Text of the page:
Like Hidden Fire: The Plot to Bring Down the British Empire

Peter Hopkirk, Author Kodansha America $25 (431p) ISBN 978-1-56836-020-1
Expertly assembled from memoirs, diaries and secret intelligence reports of the day, Hopkirk's book recounts the attempt of Germany's Wilhelm II to harness the forces of militant Islam against Britain's imperial interests in central Asia during WW I. His efforts to rally the peoples of the Ottoman Empire, the Caucasus, Persia and Afghanistan--and the counterefforts by the British and Russians--were carried out largely by intelligence agents. If the book has a flaw it is its plethora of riches: there are plots here to supply several spy novels. In the final third of his study, Hopkirk ( The Great Game ) focuses on the unsuccessful defense of Baku by British, Russian and Armenian troops against the German-backed Turkish ``Army of God.'' Among those taken captive when the Azerbaijani capital fell in September 1918 were 26 Bolshevik commissars whose subsequent martyrdom became a staple of Soviet propaganda. Hopkirk's scholarly efforts, which included a visit to the remote massacre site, go a long way toward clearing up the mystery of their final hours. This little-known chapter of great-power rivalry in central Asia demonstrates that the region was no less volatile three-quarters of a century ago. Illustrations. (June)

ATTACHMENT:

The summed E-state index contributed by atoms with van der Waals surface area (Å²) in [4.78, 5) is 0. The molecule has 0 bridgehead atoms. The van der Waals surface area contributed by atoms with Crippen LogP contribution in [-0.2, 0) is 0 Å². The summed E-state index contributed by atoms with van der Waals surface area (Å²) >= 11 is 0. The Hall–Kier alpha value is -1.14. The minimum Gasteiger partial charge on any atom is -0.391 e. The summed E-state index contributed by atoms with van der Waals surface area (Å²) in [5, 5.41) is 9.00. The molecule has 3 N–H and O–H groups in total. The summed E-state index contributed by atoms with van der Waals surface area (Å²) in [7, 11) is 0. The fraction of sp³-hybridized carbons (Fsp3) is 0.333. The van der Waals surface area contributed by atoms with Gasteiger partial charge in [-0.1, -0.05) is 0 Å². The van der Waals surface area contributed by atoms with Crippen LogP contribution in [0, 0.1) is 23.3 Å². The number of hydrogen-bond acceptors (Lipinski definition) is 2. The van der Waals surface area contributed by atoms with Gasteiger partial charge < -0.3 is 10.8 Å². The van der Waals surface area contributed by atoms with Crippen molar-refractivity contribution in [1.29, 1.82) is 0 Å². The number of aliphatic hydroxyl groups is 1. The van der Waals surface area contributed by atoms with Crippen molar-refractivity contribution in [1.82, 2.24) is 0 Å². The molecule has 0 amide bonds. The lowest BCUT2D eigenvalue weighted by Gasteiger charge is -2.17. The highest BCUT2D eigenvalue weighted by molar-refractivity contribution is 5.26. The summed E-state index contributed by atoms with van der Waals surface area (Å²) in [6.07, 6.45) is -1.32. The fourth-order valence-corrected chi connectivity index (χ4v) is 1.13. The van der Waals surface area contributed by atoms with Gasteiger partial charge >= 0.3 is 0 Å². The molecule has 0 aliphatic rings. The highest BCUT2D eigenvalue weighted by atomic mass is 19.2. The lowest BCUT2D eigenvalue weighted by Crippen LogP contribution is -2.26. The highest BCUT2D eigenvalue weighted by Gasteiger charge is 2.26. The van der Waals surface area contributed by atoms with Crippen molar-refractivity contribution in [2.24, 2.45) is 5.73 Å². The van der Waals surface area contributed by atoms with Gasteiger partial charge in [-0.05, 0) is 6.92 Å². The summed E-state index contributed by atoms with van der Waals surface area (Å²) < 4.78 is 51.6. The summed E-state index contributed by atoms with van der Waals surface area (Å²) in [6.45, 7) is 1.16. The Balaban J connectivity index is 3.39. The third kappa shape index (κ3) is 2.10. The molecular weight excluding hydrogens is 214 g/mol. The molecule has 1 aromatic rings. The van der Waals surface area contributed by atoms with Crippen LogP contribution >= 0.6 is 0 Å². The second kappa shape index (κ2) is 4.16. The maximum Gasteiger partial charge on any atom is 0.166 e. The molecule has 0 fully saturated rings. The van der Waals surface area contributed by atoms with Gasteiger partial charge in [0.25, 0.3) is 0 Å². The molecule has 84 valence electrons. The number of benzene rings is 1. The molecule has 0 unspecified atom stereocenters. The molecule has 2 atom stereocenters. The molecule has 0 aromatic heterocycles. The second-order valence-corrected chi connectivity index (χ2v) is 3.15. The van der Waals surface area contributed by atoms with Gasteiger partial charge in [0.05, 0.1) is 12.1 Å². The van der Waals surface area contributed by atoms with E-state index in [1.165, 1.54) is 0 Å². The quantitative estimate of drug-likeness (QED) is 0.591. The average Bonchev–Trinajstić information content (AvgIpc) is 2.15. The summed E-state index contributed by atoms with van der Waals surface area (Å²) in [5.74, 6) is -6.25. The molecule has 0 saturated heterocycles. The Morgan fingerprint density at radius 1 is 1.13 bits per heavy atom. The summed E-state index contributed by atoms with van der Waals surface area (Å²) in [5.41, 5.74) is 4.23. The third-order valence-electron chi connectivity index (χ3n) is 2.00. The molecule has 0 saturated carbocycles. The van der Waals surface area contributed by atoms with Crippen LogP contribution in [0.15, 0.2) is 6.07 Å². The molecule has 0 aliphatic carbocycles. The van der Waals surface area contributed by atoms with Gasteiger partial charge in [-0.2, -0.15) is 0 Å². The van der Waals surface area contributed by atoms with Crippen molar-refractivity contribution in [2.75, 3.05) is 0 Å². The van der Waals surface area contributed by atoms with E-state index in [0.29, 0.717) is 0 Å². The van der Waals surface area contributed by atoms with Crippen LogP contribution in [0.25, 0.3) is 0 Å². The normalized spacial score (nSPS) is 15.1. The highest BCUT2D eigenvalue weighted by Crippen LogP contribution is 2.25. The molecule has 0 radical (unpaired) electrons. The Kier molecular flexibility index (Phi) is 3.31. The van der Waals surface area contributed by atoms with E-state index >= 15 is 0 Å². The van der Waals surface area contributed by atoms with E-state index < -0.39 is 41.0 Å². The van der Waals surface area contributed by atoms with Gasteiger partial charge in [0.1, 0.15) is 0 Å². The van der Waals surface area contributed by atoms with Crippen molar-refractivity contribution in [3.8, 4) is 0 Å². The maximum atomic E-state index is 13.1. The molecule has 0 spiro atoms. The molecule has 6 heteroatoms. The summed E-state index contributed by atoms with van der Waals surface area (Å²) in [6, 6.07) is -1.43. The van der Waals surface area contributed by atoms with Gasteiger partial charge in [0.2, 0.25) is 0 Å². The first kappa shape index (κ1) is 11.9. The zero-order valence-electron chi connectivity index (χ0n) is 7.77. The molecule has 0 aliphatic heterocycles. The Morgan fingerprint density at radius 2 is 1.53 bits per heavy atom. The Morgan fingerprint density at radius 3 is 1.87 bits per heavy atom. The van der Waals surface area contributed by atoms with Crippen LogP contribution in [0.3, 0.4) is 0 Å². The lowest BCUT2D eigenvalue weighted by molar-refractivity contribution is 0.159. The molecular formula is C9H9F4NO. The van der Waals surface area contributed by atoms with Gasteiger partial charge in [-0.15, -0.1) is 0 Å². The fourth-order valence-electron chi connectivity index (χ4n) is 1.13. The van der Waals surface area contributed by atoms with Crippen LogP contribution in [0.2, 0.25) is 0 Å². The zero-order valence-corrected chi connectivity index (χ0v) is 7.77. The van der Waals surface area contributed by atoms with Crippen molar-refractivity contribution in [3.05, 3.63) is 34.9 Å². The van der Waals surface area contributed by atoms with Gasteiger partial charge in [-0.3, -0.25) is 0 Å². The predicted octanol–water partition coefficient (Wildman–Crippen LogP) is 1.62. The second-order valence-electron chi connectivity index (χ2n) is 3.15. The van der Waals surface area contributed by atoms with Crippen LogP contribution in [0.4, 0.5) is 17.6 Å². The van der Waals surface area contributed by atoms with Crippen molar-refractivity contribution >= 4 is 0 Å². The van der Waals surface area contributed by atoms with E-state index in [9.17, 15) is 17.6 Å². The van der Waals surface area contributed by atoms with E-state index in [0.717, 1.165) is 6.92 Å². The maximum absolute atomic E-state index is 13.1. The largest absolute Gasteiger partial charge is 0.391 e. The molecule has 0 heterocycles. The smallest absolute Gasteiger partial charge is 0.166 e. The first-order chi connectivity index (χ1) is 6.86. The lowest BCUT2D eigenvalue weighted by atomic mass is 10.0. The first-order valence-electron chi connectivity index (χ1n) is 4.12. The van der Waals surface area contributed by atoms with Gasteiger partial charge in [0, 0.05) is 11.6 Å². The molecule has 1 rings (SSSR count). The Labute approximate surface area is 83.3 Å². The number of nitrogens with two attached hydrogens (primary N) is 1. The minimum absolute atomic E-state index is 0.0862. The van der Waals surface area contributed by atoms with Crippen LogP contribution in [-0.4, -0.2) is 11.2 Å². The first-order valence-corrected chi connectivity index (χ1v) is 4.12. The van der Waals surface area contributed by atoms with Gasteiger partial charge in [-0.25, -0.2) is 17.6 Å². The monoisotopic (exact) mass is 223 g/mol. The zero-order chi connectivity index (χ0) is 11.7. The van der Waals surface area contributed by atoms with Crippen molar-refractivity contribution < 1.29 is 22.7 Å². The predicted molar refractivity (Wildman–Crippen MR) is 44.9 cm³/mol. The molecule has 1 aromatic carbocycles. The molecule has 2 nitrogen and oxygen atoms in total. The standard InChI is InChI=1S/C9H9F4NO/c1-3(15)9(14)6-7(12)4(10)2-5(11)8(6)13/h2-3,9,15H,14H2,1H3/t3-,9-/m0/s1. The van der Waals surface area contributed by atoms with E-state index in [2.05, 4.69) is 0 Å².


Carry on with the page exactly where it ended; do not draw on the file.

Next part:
Reviewed on: 05/30/1994
Release date: 06/01/1994
Paperback - 448 pages - 978-1-56836-127-7
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